Movie Review: Replicas

Replicas movie review & film summary (2019) | Roger Ebert

credit: Replicas

There are certain things that scientists shouldn’t do, and most of them know this, but of course, a few of them might decide to forget about the morality of their decisions if there’s a good enough reason to do so. In the case of William Foster, that reason comes when his wife and three children are killed as a result of a car accident, leaving him as the sole survivor.

William’s work, attempting to transfer a living consciousness into an android body, is seen as a failure initially, but when he makes the snap decision to resurrect his family by using the same technology that he’s been developing to use on an android, things take a few turns that might have been expected but weren’t easy to fully anticipate.

The fact is that this a mad scientist story in part, but the resulting creation isn’t an insanely strong monster that blames its existence on the person who created it, but rather a grieving father and husband that wanted his family back. The issue with this is that instead of thinking about the consequences, William bulls ahead without taking the time to grieve, and as he does, one lie becomes another, and then another, and so on. 

Movie Review: Accept no substitute, even though Keanu likes to make “ Replicas” | Movie Nation

credit: Replicas

Mapping the human brain looks a little too simple in the movies. 

What’s known of the human brain tends to vary depending on who a person talks to, but for the purpose of fictional stories, it does happen quite often that scientists have found a way to record things, erase things, or tamper with the human mind in a way that’s kind of terrifying considering the implications of what is usually being done in any given movie.

But in Replicas, it’s important to note that while William is doing something that’s highly suspect, he’s not an evil person, and he’s not someone that’s out to prove what he can do, at least not in a negative sense. It’s kind of tough to justify his work, especially since he acts like a modern-day Frankenstein when it comes to resurrecting his family. Unlike the arrogant scientist from the legendary story, though, William is a man that’s refusing to grieve and instead seeks to make it appear that nothing happened at all. In other words, his actions are worse than denial since he refuses to grieve and dips directly into insanity. 

The acting in this movie feels a bit wooden, as the dialogue feels a little rough. 

Strangely enough, this movie was released in 2018, long after Keanu Reeves had regained his prominence in Hollywood and well into a time when his career was already at a high point. Why this movie was made isn’t that deep of a question, but why the dialogue sounds so choppy and unnatural is hard to figure out unless the director was going for something that felt artificial and not entirely cohesive.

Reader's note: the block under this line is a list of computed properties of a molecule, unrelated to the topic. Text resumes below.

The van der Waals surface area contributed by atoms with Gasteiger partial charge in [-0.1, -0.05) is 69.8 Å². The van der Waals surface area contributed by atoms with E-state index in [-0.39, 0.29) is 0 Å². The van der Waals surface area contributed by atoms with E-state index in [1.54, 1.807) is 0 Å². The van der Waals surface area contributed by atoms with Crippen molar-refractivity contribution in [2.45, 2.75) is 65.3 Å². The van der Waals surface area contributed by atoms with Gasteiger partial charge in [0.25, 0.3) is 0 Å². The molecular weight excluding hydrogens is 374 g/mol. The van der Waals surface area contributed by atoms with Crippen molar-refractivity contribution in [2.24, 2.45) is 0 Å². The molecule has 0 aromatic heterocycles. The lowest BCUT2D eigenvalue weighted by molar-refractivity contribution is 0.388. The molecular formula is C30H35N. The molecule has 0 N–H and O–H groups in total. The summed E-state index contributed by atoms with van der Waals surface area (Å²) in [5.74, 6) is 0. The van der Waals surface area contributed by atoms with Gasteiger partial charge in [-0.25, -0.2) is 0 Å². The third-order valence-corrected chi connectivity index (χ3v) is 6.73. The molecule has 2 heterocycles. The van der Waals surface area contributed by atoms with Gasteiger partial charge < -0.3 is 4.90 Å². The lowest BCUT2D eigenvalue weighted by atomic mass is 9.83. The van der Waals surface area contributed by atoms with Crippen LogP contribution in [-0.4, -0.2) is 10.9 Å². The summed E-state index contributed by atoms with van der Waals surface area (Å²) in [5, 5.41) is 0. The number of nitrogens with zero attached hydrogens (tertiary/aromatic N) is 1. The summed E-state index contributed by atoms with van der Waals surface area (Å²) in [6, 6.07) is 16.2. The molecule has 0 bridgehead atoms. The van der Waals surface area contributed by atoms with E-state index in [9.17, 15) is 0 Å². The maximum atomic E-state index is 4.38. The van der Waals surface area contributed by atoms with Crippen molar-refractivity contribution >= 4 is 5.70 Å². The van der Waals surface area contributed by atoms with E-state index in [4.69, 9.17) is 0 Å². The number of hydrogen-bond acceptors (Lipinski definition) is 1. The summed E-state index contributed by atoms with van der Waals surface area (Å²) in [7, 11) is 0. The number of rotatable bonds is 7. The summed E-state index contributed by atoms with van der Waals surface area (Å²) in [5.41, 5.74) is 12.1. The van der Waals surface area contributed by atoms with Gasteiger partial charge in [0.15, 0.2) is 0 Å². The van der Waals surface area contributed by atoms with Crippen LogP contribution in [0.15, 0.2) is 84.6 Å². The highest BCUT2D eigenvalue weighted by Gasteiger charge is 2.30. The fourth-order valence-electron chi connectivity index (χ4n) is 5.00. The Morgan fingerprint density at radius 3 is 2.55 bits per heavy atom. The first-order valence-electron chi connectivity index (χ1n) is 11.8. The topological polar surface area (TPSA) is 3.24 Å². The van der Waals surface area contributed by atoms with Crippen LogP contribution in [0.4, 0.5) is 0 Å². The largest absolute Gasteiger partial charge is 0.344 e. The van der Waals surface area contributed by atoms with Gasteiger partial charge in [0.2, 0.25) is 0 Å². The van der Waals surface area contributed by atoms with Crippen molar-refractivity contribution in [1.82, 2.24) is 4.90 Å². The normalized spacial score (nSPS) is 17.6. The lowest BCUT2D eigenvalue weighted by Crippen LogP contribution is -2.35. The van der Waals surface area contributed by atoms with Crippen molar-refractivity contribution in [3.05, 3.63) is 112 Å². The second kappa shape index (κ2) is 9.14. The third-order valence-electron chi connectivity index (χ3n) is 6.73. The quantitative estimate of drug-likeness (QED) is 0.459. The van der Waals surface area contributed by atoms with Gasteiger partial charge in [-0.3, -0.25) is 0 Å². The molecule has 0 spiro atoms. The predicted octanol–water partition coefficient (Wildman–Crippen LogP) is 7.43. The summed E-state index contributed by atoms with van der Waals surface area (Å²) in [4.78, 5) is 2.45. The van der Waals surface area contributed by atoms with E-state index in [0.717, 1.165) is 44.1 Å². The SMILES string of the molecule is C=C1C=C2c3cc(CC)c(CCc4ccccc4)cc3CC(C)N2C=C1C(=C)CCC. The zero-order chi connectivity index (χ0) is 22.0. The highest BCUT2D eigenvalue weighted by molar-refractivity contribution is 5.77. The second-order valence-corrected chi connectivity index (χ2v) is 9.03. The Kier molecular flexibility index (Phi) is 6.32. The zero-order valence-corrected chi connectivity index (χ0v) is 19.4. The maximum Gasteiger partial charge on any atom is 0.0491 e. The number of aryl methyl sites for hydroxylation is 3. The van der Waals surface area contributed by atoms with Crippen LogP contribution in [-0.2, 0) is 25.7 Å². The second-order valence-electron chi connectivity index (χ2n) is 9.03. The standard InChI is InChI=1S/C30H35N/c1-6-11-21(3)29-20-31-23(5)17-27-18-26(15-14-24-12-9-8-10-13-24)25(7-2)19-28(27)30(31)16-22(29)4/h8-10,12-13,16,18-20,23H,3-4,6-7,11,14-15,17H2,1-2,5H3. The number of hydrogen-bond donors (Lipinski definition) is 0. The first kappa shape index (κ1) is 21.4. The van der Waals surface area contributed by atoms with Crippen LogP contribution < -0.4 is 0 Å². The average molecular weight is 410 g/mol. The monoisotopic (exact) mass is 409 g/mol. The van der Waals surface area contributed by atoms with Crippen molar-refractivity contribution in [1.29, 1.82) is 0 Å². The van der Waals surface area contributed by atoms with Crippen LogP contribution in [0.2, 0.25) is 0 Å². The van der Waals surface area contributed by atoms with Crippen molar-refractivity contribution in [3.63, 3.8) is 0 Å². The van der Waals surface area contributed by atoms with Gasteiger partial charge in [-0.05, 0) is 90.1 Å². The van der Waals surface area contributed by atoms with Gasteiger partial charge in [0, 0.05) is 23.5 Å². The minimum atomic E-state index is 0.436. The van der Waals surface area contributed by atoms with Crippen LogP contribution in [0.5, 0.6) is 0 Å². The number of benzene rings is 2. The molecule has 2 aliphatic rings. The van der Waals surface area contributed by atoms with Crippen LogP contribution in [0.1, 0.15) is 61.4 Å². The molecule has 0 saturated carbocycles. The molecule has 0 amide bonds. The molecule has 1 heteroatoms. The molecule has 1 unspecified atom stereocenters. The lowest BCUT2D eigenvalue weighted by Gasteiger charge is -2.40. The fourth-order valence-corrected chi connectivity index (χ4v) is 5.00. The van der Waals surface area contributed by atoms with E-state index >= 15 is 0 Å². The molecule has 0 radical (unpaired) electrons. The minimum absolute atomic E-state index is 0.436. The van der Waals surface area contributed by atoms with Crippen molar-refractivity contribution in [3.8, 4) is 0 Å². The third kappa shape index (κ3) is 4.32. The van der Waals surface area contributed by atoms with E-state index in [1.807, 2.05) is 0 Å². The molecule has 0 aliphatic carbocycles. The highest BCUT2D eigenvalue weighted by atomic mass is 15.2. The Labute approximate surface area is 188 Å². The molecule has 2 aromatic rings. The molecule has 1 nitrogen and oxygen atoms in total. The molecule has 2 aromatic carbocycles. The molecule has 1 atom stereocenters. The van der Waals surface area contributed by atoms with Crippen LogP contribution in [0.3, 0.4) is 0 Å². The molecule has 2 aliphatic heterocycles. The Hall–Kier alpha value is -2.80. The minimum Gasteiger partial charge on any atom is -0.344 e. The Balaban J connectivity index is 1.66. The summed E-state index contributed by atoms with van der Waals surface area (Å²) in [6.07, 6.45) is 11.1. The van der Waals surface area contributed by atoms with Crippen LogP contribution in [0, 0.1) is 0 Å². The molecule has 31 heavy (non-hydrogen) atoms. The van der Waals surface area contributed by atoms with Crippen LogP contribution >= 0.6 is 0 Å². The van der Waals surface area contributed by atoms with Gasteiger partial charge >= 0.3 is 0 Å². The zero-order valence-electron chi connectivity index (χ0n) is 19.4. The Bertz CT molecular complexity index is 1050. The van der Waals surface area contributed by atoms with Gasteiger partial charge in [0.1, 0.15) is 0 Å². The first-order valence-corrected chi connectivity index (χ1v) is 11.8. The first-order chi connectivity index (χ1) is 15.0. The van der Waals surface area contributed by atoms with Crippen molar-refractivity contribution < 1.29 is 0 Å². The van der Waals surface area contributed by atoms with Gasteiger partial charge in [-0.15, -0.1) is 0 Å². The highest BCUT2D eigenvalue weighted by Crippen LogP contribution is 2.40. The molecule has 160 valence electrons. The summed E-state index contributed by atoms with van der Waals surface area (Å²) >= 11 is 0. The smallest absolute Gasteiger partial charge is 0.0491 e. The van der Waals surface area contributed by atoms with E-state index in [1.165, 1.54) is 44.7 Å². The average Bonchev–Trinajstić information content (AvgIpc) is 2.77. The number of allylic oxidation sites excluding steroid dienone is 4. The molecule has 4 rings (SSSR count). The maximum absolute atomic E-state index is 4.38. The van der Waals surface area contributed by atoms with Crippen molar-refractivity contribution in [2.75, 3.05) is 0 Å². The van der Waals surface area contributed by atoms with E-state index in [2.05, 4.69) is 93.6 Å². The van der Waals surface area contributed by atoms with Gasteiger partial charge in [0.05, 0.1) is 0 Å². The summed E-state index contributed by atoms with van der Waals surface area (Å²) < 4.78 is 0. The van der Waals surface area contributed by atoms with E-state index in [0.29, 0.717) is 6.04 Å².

There’s a lot that can be said about dialogue since it can make or break a movie in a number of ways, but for some reason, actors who had already been seen to be phenomenal in several other movies felt as though they were puppets being held by strings as they moved through this movie. There could be a few reasons why this was the case, but overall this wasn’t Keanu’s best movie since he’s been in quite a few motion pictures that showed his acting talents, and this felt as though he was in a state of perpetual suspense from one moment to the next, even when his character’s family died. 

Bob Canada's BlogWorld: It Came From The Cineplex: Replicas

credit: Replicas

The overall idea of the movie was interesting. 

This was an interesting idea, that much is easy to admit. A good science fiction thriller can keep people watching for a while simply because it’s the type of movie that might have a few interesting moments that people want to see expanded in a few ways. The movie does trip itself a little now and then, but never in a way that’s so noticeable that one might think about turning it off unless they’re a diehard cynic. Paying attention to the story and not much else is enough to enjoy this feature from start to finish, but for those that like to take note of everything that goes on in a movie, it might be a bit tough to find enjoyment in every part of it. 

Giving this movie a happy ending without more of a twist sounds sketchy. 

People enjoy happy endings, that hasn’t changed throughout the history of humanity, but this one feels a bit sketch simply because William did something that basically goes against the laws of nature and managed to get away with it, without repercussions. Not only that, but he was able to bring his android to full consciousness and further perversion as the android helped others to lead a second life if they had the money to pay for it. Oh well. 

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